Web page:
Misdiagnosing Cell Type

Histopathological examination is the only way to confirm a mesothelioma diagnosis. However, it can sometimes result in misidentification of cell types since some cells closely resemble other types of cells.

Various studies have shown that cell type misclassifications happen in 20% of cases during the initial biopsy.

In these cases, it’s only until after surgery that the actual cell-type is confirmed. Research into mesothelioma cell types is ongoing. Scientists continue to look for ways to improve cell type identification to prevent cell type misdiagnoses.

Treatment Options for Mesothelioma Cell Types

The 3 cell types of mesothelioma mean that tumors grow and spread differently depending on the type the patient has. Therefore, it’s incredibly important to have an experienced pathologist examine a patient’s biopsied tissue to confirm the cell type.

Mesothelioma cell type helps doctors determine how to best treat the tumors. Cell type can tell doctors whether the mesothelioma has a high chance of being resected (removed) or not.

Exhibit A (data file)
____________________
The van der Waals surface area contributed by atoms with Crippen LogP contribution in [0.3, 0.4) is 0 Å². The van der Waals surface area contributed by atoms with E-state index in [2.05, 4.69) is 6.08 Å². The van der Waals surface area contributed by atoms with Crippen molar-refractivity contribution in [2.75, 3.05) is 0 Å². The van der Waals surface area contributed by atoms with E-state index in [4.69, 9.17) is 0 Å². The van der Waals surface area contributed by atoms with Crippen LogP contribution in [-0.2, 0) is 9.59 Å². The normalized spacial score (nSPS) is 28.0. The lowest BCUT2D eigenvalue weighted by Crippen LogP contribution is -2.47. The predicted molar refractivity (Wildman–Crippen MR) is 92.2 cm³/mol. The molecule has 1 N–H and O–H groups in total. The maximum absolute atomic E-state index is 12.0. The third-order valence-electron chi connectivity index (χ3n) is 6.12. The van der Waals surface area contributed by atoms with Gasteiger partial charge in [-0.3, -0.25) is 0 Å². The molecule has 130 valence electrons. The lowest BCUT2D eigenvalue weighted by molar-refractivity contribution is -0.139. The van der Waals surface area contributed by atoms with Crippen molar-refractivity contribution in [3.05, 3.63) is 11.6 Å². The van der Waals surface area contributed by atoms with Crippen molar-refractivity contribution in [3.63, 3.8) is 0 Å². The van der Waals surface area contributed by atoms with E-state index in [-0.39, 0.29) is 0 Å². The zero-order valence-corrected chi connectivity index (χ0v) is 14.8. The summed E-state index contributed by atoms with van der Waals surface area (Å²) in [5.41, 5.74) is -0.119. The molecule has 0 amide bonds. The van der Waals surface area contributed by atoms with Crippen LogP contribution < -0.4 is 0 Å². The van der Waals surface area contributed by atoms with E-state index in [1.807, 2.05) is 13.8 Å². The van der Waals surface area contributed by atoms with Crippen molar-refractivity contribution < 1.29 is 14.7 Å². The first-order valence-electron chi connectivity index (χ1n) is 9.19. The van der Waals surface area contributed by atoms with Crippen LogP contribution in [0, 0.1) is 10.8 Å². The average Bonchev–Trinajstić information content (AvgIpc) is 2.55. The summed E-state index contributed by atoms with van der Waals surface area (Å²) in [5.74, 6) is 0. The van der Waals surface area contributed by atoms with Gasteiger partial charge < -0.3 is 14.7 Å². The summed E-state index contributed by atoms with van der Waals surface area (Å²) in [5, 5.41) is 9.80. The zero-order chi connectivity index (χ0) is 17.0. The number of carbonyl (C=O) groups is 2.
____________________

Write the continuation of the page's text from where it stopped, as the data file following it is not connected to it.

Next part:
If you’ve been diagnosed with mesothelioma, it’s critical to ask your team about your cell type and what specific treatment plan they have for your unique condition. As always, patients are highly encouraged to seek a second opinion on their diagnosis, including their cell type.

For more information on mesothelioma cell types, treatments and seeing a specialist, contact the Patient Advocates at Mesothelioma Help Now today.

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Sources
  1. Environmental Health and Preventive Medicine, “Pathology of mesothelioma.” Retrieved from: https://www.ncbi.nlm.nih.gov/pmc/articles/PMC2698271/. Accessed on December 29, 2017.
  2. Journal of Thoracic Oncology, “Accuracy of Diagnostic Biopsy for the Histological Subtype of Malignant Pleural Mesothelioma” Retrieved from: http://www.jto.org/article/S1556-0864(15)32218-8/fulltext. Accessed on December 29, 2017.

Last modified: May 7, 2018